Digix: Towards a Future of Asset-Backed Cryptocurrency
Bitcoin’s success story in 2017 – a meteoric rise from less than $1000 to $20,000 in a year – had individuals pining to mimic the gains of those that invested early. It’s perhaps as a result of this that we’ve seen the rapid proliferation of thousands of alternative coins and tokens gunning for the market cap of the flagship cryptocurrency.
It’s unsurprising that concepts of decentralisation and permissionless finance are taking off, given a seemingly universal focus on financial inclusion. Changing regulation and technologies are rapidly ushering in an age where fintech developments are broadening access to better financial tools – one need only look to the open banking laws sweeping the globe, or the progression of developing nations towards a cashless society.
Stability: the Missing Element
On the surface, it seems strange that cryptocurrencies are often included in such discussions. While they promise greater transparency, self-sovereignty and decentralisation, wild price volatility makes them a poor choice as currency (let’s not forget, after all, that the majority are fundamentally backed by nothing). They’re chiefly used as speculative investments, used by traders to maximise profits.
Of course, there are exceptions to the rule. Alongside blockchain-native currencies conceived as payment mediums and application-specific utility tokens, are stablecoins – a phenomenon that has been around for a few years, but one that is only beginning to truly gain traction.
Due to the aforementioned volatility of most offerings (as well as a relative lack of understanding as to their nature, distribution and monetary policies), it’s unlikely that the regulatory environment will soften to accommodate cryptocurrencies like Bitcoin as legal tender anytime soon – experts predict that it will assume the role of digital gold, as opposed to digital cash, with holders either trading it, or adding it to their long-term portfolios.
The Rise of Stablecoins
Many are now looking to stablecoins, blockchain-issued tokens backed by an off-chain stable asset, as a much more viable successor to cash in cyberspace. The most popular example at present is undoubtedly dollar-backed cryptocurrency, wherein the issuer has in their custody a set amount of dollars and distributes a matching amount of digital dollars. The digital offering maintains a 1:1 peg with the dollar as it can always be redeemed for one.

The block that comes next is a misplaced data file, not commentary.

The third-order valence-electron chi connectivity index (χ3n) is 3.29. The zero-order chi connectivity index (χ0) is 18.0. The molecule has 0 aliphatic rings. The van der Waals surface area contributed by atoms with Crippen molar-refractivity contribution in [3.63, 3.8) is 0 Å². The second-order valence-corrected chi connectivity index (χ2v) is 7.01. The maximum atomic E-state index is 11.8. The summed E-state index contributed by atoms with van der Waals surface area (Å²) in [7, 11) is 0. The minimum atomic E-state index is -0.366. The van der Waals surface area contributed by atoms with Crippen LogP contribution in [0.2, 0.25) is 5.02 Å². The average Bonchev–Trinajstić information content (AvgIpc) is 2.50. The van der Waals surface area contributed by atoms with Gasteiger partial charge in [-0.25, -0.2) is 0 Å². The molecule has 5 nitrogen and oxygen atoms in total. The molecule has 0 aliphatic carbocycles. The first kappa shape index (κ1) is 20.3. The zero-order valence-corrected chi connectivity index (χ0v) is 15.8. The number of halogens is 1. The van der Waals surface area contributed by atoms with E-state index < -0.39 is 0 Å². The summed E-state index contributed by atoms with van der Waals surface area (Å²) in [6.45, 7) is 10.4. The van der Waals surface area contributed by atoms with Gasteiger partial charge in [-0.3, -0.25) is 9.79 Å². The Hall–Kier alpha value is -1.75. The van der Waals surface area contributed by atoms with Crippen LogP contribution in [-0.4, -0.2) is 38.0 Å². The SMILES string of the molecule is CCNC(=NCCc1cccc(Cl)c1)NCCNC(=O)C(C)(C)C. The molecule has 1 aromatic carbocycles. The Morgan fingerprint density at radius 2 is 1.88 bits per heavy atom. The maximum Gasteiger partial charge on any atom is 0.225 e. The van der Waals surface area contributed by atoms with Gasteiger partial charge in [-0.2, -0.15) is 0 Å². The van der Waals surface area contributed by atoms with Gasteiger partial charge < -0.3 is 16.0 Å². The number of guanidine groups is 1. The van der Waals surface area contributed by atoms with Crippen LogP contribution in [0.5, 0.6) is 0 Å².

The idea is by no means limited to fiat currency, as we’re seeing gold, silver and diamonds being used to back cryptocurrency, though the name ‘stablecoin’ may perhaps be an incorrect characterisation of non-fiat-backed cryptocurrencies – for instance, gold is not so much used for stability, but rather as an investment-class option with slow and steady appreciation. Asset backed cryptocurrency, or more specifically gold on the blockchain would allow for anyone to have access to a time tested store of value.
It stands to reason that such a coin would be perceived as a ‘Holy Grail’. Indeed, an asset-backed cryptocurrency takes the best of both an external asset and cryptocurrency and combines them to overcome their individual shortcomings, creating a stable, cheap to transact and peer-to-peer digital money.
One complication arising with asset-backed tokens is the off-chain element. With blockchain-native money, the network is able to validate and attest to the authenticity of any coin in circulation, but with tokens redeemable for off-chain assets, extra precautions must be taken. After all, how does an issuer prove that they have the reserves backing the currency being distributed?
The generally accepted method is via third-party auditing. An independent inspector will examine the funds to make sure they’re in the custody of the issuer, and publish their findings. Methods like Proof-of-Provenance can be leveraged to ensure that this process is conducted as transparently as possible, with routine audits, distributed file storage, and immutable evidence written to a public blockchain.
There’s a fitting adage in the cryptocurrency space – don’t trust, verify. It would be a step backwards to sacrifice one of the strongest features of blockchain (trustlessness) to rebuild what is essentially traditional banking with added buzzwords. Fortunately, this need not be the case with the tech stack available to us. Key to inspiring confidence in asset-backed cryptocurrency is transparency with protocols like Proof-of-Provenance and routine auditing on issuers’ reserves. With such standards adhered to, asset-backed tokens are may very well be poised to change payments and settlements in a way that other cryptocurrencies simply cannot.
Shaun Djie is co-founder and COO of Digix. Digix is an asset tokenisation company incorporated in Singapore in 2016, with physical gold on the Ethereum blockchain, DGX, being its first product. It aims to democratise access to gold for the masses.